So the percentage difference in distance between the average perigee and the average apogee is ~10%. That is, if the Full Moon occurs at perigee it can be up to 10% closer (and therefore larger) than if it occurred at apogee.
This is quite a significant difference, and so it is worth pointing out that the Moon does appear to be different sizes at different times throughout the year.
But that’s NOT what causes the Moon to look huge on the horizon. Such a measly 10% difference in size cannot account for the fact that people describe the Moon as “huge” when they see it low on the horizon.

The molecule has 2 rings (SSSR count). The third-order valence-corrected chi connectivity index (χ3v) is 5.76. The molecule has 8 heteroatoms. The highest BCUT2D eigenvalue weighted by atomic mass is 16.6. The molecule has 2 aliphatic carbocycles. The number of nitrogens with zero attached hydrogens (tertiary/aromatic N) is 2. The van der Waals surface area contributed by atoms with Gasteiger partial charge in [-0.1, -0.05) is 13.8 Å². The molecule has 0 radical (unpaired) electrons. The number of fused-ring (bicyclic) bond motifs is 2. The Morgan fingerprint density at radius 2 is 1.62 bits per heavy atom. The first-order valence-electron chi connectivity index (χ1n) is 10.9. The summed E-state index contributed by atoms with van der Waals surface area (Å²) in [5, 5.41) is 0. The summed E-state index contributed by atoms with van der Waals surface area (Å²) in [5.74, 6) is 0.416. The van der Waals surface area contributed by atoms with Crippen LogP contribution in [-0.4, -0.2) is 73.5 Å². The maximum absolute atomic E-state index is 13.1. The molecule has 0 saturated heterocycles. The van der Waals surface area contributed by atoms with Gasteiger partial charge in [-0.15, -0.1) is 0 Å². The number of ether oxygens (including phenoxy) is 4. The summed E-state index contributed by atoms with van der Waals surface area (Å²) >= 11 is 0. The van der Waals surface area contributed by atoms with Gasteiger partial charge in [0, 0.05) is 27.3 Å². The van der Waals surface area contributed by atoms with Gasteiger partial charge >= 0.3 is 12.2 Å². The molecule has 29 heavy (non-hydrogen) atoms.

What’s really causing the Moon to look huge on such occasions is the circuitry in your brain. It’s an optical illusion, so well known that it has its own name: the Moon Illusion.
If you measure the angular size of the Full Moon in the sky it varies between 36 arc minutes (0.6 degrees) at perigee, and 30 arc minutes (0.5 degrees) at apogee, but this difference will occur within a number of lunar orbits (months), not over the course of the night as the Moon rises. In fact if you measure the angular size of the Full Moon just after it rises, when it’s near the horizon, and then again hours later once it’s high in the sky, these two numbers are identical: it doesn’t change size at all.
So why does your brain think it has? There’s no clear consensus on this, but the two most reasonable explanations are as follows: